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Atmospheric Lifting Mechanisms . Convergent Lifting   Convectional Lifting   Orographic Lifting   Frontal Lifting (Cold and Warm Fronts)  . Atmospheric Lifting Mechanisms . Figure 8.6. Local Heating and Convection. Figure 8.7. Convection over Florida. Figure 8.8.

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atmospheric lifting mechanisms
Atmospheric Lifting Mechanisms 
  • Convergent Lifting  
  • Convectional Lifting  
  • Orographic Lifting  
  • Frontal Lifting (Cold and Warm Fronts)  
chinook foehn and santa anna winds
Chinook, Foehn and Santa Anna Winds

Chinook Winds: The warm and dry winds move down the east slope of the Rockies. As the air descends adiabatically, it is warmed up rapidly. When this occurs in the winter or spring, the winds can melt the snow rapidly.

Santa Ana: During the autumn season, an anticyclone (High pressure center) can reside over the Great Basin of California, the clockwise flow directs air from Arizona and Nevada westward through the Santa Ana Canyon . The already warm and dry winds become warmer and drier (90-100oF) as they descent the mountain slopes. Southern California is dry in the summer, the strong Santa Ana wind (40mph) makes it ready for catastrophic fire.

Foehn Winds: Similar winds created by the Alps in center Europe.

Figure 8.9

frontal lifting
Frontal Lifting
  • Font: The boundary between two air masses , i.e. the “battle” front between two air masses.
    • Cold Fronts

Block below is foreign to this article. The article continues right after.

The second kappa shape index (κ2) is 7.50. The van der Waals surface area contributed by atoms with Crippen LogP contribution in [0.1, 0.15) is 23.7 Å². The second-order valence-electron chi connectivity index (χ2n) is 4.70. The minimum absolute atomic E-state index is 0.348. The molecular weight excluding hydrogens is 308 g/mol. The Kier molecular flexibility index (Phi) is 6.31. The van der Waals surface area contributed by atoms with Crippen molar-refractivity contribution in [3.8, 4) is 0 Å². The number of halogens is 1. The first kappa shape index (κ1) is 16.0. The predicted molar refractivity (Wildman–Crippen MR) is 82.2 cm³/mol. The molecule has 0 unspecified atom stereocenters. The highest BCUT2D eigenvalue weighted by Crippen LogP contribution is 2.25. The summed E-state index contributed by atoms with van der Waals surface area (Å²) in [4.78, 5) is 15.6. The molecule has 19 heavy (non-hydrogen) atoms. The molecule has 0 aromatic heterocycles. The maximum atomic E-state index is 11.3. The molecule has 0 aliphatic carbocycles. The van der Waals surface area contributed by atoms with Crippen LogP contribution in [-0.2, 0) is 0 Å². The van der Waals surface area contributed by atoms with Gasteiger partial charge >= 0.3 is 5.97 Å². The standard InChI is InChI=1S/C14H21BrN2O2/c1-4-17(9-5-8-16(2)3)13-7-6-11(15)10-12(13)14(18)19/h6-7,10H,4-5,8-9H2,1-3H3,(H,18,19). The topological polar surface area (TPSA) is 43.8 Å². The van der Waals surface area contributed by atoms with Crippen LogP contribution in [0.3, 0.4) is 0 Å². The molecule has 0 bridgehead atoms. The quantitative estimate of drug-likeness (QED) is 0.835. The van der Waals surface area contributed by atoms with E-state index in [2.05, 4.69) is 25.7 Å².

• Cold air forces warm air aloft
      • 400 km wide (250 mi)
    • Warm Fronts
      • Warm air moves up and over cold air
      • 1000 km wide (600 mi)
cold front
Cold Front
  • Cold air advances into the warm air, forcing the warm air the rise.
  • Cold air is heavier than warm air, thus the warm overruns the cold air.
  • Slope is 1:100, i.e. the frontal surface rise 1 km in height over 100 km distance on the ground.
  • Intense precipitation over shorter period of time compared to warm front.

Figure 8.11

cold front and squall line
Cold FrontandSquall Line

This is a cold front seen from space. Due to the rapid lifting of warm air by the advancing cold air, a sharp line of cumulonimbus clouds can occur, called the squall line.

Figure 8.12

warm front
Warm Front
  • warm air advances, pushing the cold air to retreat.
  • Cold air is heavier thus more difficult for the warm air to displace.
  • Slope is 1:200, i.e. the frontal surface rise 1 km in height over 200 km distance on the ground.
  • Light-to-moderate rain over large area for an extended period.

Figure 8.13

life cycle of a midlatitude cyclone
Life Cycle of a Midlatitude Cyclone 
  • Midlatitude cyclones are low pressure systems with diameter exceeding 1000 km that travel west to east across the planet in the middle latitude regions, lasing several day to more than a week.
    • Cyclogenesis
    • Open stage
    • Occluded stage
      • Occluded front
      • Stationary front
    • Dissolving stage
midlatitude cyclone
Midlatitude Cyclone
  • Several factors can cause the front line to wave:
  • Topography
  • Temperature contrast
  • Intensification of divergence in the upper atmosphere by Jet Stream, particularly when it waves from north to south.

Figure 8.14

average and actual storm tracks
Average and Actual Storm Tracks
  • The general west-to-east movement of the air in the context of global air circulation.
  • The counter-clockwise movement of the air on the ground around a cyclone.

Figure 8.16